Question Five: How do you keep the activity going?
The speakers addressed some additional areas of practicality when planning an activity environment. They recommend that activity areas should always have an adjacent rest room -- residents shouldn't have to go down the hallway to go to the bathroom. In addition, there should be proper storage areas for activity supplies. They recommended including extra shelving, cupboards, bookcases, and closet areas to ensure that there is enough room for all of the supplies that the activity department uses.
The activity area should include furniture that is appropriate to the needs of the elderly. Table heights should be adjustable, to allow clearance for seat arms and wheelchairs.
Chairs should have seats that are high enough, so that residents can more easily get up from their chairs. Activity staff can use foam pads to make existing chair seats higher and to promote resident comfort. The chair cushions should be made of softer fabrics -- there are many fabrics available now that are resistant to stains. These cushions should not be made of vinyl or plastic.
Safety is an extremely important consideration. Make sure that chairs and wheelchairs are not crowded together -- there should always be enough aisle space so that residents can easily get out when necessary. Before every activity, be sure to plan exactly where residents will sit to ensure their comfort and safety.
Extension cords can be very hazardous -- make sure to tape down cords used for an activity so that residents don't trip. Remove any excess clutter from floors to prevent falls. Spills should be wiped up from floors as soon as possible -- set up "wet floor" signs when necessary, such as when an incontinent resident has had an accident. Make sure that such potentially dangerous objects such as knives, scissors, and coffee urns are properly supervised.
Question Six: How do you make the activity setting fun?
The speakers had several creative suggestions on how to make an activity room an attractive setting that will appeal to the tastes, interests, and backgrounds of the residents.
Their first recommendation was an important one -- the activity room should be adult-like in design. Every effort should be made to ensure that the activity area does not seem "child-like." For instance, resident artwork should be presented in a tasteful fashion -- such as having these pieces matted and/or framed.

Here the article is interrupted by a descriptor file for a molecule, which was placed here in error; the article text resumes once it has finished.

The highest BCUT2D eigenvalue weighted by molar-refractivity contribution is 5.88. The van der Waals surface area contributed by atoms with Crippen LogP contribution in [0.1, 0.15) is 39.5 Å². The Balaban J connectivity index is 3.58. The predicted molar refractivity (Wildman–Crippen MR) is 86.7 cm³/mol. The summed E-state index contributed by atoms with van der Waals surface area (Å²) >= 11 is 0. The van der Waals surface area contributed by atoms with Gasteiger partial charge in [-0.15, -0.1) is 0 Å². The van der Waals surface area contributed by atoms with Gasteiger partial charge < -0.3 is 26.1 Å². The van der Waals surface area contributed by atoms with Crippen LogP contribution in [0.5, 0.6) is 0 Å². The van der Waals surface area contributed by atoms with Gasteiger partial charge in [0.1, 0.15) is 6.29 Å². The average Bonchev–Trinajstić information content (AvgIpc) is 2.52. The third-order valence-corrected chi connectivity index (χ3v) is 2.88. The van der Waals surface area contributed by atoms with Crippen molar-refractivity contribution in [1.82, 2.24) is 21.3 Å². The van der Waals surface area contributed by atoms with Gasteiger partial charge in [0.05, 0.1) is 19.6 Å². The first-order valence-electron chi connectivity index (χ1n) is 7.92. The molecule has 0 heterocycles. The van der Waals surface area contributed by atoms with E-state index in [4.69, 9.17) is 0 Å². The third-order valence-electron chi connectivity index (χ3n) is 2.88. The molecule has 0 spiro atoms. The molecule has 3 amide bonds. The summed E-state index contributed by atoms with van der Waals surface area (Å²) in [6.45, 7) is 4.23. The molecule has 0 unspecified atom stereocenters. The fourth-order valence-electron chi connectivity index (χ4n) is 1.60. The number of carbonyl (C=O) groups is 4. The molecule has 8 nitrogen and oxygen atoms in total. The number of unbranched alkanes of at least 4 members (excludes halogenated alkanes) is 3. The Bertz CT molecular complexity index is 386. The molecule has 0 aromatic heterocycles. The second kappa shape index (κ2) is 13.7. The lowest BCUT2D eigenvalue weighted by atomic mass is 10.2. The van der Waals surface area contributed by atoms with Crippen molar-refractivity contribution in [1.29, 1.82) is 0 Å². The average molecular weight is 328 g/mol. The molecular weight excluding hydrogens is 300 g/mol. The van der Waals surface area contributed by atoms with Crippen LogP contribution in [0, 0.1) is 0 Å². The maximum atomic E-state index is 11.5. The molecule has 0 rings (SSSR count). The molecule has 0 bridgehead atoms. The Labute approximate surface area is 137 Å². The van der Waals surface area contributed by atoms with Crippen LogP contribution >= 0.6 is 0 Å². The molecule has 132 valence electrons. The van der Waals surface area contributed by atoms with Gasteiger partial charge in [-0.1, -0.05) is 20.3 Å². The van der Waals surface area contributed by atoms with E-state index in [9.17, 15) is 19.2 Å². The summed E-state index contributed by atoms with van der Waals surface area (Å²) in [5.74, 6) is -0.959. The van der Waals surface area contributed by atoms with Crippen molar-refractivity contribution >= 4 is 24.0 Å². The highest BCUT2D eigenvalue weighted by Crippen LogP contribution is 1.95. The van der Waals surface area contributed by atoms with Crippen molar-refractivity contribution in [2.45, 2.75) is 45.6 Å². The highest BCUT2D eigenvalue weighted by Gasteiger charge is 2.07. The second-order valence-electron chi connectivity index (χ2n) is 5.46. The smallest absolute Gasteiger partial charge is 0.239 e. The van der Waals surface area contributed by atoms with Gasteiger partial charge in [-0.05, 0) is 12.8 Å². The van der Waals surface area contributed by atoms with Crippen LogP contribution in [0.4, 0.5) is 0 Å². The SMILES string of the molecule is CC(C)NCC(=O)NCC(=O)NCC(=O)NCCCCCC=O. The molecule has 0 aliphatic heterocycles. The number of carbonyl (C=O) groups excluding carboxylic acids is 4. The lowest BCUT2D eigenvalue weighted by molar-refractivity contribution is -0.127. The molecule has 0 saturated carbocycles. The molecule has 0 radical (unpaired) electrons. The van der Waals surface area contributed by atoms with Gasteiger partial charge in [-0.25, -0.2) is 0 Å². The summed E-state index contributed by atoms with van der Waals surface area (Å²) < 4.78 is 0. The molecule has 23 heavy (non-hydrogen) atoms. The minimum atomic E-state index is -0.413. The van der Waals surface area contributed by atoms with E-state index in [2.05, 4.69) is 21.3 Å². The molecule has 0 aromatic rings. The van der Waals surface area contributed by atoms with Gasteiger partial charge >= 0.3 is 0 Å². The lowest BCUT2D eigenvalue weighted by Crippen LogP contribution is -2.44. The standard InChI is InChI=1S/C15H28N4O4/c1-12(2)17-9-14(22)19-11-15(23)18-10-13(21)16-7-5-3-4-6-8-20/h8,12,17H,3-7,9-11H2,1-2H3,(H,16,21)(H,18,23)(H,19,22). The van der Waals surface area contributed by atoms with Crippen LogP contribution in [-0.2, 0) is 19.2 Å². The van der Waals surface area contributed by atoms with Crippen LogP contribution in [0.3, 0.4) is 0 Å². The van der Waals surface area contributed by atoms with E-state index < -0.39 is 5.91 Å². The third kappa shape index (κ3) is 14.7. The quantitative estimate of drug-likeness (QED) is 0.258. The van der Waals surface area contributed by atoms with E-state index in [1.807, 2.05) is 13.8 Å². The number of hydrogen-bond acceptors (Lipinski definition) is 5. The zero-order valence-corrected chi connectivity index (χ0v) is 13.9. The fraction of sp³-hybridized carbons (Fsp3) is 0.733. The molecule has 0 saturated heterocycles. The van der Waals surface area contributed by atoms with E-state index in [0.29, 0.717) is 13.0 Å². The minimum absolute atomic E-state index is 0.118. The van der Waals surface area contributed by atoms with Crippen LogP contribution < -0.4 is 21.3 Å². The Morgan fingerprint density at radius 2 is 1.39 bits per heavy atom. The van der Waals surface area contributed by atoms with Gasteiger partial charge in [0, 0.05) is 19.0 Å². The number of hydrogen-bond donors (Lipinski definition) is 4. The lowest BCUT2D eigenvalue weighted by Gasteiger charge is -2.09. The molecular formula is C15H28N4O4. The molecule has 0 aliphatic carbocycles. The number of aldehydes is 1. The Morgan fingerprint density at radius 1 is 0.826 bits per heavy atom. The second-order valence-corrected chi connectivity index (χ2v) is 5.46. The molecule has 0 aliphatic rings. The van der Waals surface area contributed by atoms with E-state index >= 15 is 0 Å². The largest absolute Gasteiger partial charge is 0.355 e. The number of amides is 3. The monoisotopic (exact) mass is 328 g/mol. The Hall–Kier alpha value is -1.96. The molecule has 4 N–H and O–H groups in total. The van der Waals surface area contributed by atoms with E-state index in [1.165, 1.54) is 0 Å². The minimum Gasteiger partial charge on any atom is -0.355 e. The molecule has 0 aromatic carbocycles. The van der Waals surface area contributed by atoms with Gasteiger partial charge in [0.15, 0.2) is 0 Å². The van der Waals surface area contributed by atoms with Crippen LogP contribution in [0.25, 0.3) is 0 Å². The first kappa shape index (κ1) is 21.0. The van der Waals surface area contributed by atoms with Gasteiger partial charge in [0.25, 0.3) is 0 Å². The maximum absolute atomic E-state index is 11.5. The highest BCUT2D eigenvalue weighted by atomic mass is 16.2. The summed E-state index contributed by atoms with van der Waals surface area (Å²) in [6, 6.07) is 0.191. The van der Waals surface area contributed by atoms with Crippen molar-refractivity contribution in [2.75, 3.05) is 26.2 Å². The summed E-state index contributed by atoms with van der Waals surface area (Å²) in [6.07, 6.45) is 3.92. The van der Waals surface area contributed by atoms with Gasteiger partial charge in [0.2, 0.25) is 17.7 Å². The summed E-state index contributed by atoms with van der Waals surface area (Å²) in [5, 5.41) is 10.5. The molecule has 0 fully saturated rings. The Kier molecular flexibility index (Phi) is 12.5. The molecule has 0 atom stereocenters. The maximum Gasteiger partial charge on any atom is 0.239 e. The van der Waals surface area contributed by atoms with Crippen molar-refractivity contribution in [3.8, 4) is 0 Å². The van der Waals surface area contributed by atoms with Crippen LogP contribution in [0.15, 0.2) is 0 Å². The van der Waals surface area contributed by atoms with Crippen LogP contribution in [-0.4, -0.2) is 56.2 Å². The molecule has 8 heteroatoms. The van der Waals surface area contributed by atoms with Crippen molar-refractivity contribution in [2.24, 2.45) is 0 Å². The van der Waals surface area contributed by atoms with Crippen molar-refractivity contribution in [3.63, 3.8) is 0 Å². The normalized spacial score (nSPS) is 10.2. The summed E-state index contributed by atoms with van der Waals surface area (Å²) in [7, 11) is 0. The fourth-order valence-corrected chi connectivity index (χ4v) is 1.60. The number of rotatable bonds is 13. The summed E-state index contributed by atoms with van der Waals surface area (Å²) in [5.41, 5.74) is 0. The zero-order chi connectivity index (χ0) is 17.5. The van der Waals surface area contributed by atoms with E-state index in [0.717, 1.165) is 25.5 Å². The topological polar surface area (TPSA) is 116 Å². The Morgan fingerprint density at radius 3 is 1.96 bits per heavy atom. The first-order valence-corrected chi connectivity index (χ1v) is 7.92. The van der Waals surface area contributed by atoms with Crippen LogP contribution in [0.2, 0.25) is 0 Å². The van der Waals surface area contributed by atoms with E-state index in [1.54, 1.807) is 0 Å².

Facilities can have display cases for art pieces created by the residents or collections reflecting their interests -- such as displays of resident figurines, hats, or jewelry. One nursing facility displayed a collection of the telephones used years ago!
The design of the activity room can reflect the generation of residents for which it serves. For residents that grew up in the 1920's and 1930's, the activity setting can feature reminders of their era -- such as pictures of the "flapper" generation doing the "Charleston" dance, a book about Chicago's "River-view" amusement park on a table, or a room set up like an old-fashioned ice cream parlor.
Perhaps a specific activity area can have a masculine or feminine flair. For instance, an area used for the men's club could feature a pool table, comfortable high-back chairs, and sports and car magazines.
Regional and ethnic backgrounds can be incorporated into interior design decisions. For residents in a small town setting, the activity areas could feature country-like furnishings. A nursing facility serving a primarily Oriental population may want to include such items as fans, orchids, dragons, and calligraphy in its environmental design.
In planning an activity setting, it is crucial to consider the challenges elderly residents face with their eyesight, hearing, and cognition. Activity leaders should in-service their staff about these challenges -- and suggest creative solutions on what can be done to help these residents. Many of the strategies recommended by the speakers at the World Alzheimer's Congress are practical ideas that can make a world of difference in providing a safe, sensible, and comfortable environment for residents with dementia. [pro/newsletters/closeup_new/_private/cufooter.htm]